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Old 08-11-2012, 22:59   #16
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Re: Installing an electric fridge

Weyalan and Belizesailor, thanks for the heads up, The Isotherm uses a DB35 Danfoss and was insulated by Isotherm when built. You are absolutely correct that refrigeration is power hungry and our temps here at most reach around 40 C. My aim, as in all things on the boat is to keep things simple,effective and highly efficient rather than simply fit more panels, batteries and unnecessary geegaws.
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Old 09-11-2012, 08:36   #17
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Re: Installing an electric fridge

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Weyalan and Belizesailor, thanks for the heads up, The Isotherm uses a DB35 Danfoss and was insulated by Isotherm when built. ....
The BD35 (I assume "DB..." was a typo), is a very efficient little compressor. I have small fridge using one aboard my boat. It draws only about 3A @ 12V DC (36watts) when running (after the fridge has initially cooled down -- more for initial cool down). My installation, here in the tropics, has about a 30% duty cycle (rough guess) so that should be only about about 22AH per day. And the installation of this little fridge is certainly not thermally perfect -- it is front loading and could use more insulation.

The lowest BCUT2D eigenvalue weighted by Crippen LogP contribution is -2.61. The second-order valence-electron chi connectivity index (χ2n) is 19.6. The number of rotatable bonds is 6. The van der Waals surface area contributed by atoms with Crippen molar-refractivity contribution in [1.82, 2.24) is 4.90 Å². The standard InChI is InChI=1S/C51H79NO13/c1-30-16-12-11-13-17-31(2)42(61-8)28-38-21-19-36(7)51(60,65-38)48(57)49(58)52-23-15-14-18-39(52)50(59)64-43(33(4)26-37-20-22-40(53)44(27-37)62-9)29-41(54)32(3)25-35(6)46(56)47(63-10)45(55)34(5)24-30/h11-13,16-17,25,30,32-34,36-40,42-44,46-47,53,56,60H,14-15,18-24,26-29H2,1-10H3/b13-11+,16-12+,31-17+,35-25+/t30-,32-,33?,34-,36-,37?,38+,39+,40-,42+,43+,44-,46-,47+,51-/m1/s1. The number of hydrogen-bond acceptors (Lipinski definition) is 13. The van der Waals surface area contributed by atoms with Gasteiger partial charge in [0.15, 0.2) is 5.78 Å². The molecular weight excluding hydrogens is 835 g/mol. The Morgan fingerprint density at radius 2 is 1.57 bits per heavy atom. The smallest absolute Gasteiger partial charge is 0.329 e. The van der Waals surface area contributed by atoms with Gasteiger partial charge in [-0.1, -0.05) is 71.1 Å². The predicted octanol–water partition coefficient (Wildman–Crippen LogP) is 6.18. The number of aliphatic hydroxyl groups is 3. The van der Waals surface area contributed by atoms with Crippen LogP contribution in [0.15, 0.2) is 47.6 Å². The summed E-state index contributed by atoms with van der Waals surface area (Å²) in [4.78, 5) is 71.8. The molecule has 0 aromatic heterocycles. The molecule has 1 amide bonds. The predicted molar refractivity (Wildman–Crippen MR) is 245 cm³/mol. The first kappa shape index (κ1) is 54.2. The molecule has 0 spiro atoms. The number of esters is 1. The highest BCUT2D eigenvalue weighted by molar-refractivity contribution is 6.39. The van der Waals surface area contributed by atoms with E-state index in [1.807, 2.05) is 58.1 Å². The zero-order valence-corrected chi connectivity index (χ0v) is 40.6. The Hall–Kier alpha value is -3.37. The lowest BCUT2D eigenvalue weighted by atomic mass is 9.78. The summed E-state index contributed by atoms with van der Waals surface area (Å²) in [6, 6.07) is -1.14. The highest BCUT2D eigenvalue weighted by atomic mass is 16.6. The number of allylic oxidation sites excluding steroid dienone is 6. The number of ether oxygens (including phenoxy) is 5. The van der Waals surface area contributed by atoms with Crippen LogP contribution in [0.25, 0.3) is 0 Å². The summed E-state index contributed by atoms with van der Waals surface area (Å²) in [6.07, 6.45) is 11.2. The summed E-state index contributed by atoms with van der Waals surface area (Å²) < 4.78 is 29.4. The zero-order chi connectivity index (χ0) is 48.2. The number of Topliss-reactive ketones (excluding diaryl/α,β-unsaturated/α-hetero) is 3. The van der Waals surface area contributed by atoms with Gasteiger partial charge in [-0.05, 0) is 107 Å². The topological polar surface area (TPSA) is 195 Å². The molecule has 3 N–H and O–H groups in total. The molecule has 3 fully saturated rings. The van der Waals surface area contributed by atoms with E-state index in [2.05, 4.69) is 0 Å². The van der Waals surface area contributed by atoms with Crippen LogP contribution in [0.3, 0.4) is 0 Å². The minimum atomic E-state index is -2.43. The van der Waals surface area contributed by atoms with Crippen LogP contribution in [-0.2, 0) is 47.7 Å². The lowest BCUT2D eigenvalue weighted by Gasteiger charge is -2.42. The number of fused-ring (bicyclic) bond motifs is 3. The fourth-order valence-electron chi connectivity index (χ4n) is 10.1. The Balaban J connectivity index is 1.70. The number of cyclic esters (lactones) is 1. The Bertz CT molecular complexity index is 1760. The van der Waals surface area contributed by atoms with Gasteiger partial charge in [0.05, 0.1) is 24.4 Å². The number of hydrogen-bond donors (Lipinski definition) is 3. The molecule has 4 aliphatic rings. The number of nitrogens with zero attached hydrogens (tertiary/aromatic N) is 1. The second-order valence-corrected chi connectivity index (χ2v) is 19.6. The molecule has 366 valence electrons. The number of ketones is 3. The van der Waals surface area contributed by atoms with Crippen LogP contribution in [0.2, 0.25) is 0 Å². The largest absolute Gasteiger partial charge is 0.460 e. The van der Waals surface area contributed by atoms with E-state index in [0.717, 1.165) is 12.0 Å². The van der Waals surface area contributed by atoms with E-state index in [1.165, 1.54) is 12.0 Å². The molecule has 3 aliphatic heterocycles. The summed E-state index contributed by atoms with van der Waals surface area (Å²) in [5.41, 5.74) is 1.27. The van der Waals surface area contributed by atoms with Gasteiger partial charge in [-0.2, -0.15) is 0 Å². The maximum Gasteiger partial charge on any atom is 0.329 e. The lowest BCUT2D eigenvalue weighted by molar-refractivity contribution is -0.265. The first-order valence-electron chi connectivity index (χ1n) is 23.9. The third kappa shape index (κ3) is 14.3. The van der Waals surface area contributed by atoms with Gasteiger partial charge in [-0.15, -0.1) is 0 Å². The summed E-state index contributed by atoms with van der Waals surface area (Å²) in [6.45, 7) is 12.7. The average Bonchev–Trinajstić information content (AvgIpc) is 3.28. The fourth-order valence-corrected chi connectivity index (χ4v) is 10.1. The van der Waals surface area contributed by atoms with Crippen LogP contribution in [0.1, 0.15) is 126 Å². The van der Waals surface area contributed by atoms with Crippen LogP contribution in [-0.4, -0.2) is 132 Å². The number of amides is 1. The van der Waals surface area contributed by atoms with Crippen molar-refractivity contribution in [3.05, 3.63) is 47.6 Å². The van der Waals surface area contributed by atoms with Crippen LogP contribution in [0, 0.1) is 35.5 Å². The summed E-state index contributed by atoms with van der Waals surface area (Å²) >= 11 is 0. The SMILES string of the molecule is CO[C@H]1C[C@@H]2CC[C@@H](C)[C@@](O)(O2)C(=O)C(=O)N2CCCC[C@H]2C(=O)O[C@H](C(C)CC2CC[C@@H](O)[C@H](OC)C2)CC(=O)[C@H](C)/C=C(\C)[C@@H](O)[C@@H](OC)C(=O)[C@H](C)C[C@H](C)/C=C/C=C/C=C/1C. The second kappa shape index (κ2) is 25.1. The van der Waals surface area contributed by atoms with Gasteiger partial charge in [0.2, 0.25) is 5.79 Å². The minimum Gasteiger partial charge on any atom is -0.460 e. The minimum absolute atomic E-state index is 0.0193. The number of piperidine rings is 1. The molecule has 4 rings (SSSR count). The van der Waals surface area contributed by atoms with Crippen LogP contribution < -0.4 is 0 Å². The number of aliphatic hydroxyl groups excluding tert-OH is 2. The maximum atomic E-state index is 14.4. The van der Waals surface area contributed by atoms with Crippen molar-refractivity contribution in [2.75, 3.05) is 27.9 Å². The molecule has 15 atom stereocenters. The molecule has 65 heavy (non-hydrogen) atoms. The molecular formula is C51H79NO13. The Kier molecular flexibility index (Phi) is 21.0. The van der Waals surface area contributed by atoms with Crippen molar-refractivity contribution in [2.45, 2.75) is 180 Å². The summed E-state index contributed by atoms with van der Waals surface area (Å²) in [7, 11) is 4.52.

If yours is drawing more than this then I expect there is a problem somewhere.
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Old 09-11-2012, 10:03   #18
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Re: Installing an electric fridge

Ran across a good diagram in Danfoss literature re BD35F power consumption (attached). It shows average power consumption for a BD35F across box sizes at 25C ambient. There are of course many factors not accounted for which could effect power consumption, but this gives a good general estimate.

The document this came from is also pretty well done regarding refrigeration installations using solar for power.

http://www.ra.danfoss.com/TechnicalI..._pn100b202.pdf
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Old 02-01-2013, 02:46   #19
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Re: Installing an electric fridge

I am just finishing rebuilding my fridge and freezer and have gone for the option of separate Danfoss compressors for each. This gives me the option of using both as freezers, fridges or one of each, admittedly at a price in terms of battery consumption.
Both compressors are in the same compartment with plenty of inward ventilation and I have installed an extractor fan to help keep the compartment cool.
So far so good - it works and, thanks to good insulation, is using less battery than the old installation using only one compressor.